Biden's 'Come on, man' defense will not fly on religious freedom Jonathan Turley, opinion contributor 1 day ago"Come on, man," seems to be President Biden's signature response to any uncomfortable question. The phrase is meant to be both dismissive and conclusive in ending inquiries, frequently used to counter reporters before often walking away, and so often repeated that it appears on T-Shirts or coffee mugs and in remixes.
This week, however, it was not the pesky press but freedom itself that got hit with a version of the comeback. When asked during a CNN town hall program about those still objecting to taking COVID vaccines, Biden mocked them and their claimed rights with "Come on, 'freedom.' " He then called for any police officers, firefighters, medical personnel or other first responders to be fired en masse if they refuse to be vaccinated.
Biden's response to the question was applauded by the CNN audience, as if to say "Freedom - that is so last century." And he reduced any vaccine refusals to claiming "I have the freedom to kill you with my COVID."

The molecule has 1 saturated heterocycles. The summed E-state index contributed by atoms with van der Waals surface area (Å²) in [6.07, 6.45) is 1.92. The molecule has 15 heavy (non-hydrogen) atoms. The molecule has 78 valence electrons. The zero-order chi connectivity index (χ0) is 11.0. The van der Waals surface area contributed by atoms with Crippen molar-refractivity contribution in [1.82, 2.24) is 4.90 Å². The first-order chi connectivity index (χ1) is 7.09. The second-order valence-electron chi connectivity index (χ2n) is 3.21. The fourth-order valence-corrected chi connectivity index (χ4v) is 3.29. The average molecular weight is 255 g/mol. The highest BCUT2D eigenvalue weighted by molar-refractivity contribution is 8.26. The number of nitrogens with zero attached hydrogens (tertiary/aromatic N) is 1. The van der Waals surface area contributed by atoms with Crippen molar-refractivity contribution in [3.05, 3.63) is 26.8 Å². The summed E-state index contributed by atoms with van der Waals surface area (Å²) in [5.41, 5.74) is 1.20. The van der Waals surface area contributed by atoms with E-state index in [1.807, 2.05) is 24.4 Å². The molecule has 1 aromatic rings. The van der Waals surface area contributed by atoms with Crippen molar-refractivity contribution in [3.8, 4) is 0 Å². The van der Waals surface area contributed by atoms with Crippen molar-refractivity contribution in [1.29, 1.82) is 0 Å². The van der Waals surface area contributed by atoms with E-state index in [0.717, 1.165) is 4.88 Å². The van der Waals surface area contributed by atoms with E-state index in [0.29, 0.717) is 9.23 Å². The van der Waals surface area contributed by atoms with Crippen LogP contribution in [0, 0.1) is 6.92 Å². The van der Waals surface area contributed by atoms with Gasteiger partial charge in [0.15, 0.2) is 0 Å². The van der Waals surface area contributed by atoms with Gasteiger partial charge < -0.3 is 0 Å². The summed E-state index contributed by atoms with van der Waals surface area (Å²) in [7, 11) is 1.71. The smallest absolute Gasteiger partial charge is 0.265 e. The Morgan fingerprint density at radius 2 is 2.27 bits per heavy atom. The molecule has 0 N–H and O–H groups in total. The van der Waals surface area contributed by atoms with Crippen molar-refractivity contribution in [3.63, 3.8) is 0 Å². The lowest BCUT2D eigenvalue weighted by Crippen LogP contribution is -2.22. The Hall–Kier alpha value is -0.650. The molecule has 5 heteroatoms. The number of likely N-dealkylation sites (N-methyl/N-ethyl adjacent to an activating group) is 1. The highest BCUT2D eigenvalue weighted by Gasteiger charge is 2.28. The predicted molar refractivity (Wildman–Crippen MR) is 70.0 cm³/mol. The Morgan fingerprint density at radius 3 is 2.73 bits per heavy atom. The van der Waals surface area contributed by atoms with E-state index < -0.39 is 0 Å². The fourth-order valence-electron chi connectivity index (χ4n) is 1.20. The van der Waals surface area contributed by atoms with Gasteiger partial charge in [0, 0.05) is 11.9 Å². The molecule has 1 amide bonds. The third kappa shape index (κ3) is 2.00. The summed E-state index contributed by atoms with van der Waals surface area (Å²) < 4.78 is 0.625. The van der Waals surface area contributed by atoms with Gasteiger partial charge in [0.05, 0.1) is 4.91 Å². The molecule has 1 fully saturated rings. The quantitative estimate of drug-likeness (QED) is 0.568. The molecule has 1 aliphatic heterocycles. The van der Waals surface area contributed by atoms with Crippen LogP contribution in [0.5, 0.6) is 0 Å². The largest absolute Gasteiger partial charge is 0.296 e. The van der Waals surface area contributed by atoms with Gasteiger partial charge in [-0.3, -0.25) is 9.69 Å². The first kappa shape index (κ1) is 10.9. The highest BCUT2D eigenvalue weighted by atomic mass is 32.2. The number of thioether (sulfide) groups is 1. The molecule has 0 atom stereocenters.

He is not alone in such rhetoric. Chicago's Mayor Lori Lightfoot declared that police officers refusing to take vaccines are insurrectionists.
The problem is that the courts already recognize some religious exemption arguments. Those arguments are based on both the constitutional protection of religious values but also laws like Title VII of the Civil Rights Act, 42 U.S.C. §2000e-2(a), which declares unlawful any "employment practice for an employer ... to fail or refuse to hire or to discharge any individual, or otherwise to discriminate against any individual with respect to his compensation, terms, conditions, or privileges of employment because of such individual's ... religion."
The federal government also is subject to the Religious Freedom Restoration Act (RFRA), which prohibits the government and other covered entities like the District of Columbia from "substantially burden[ing]" a person's exercise of religion. Under RFRA, there is no "Come on, man," defense. Instead, the federal government must show that the burden imposed furthers a "compelling governmental interest" and is "the least restrictive means" of furthering that interest.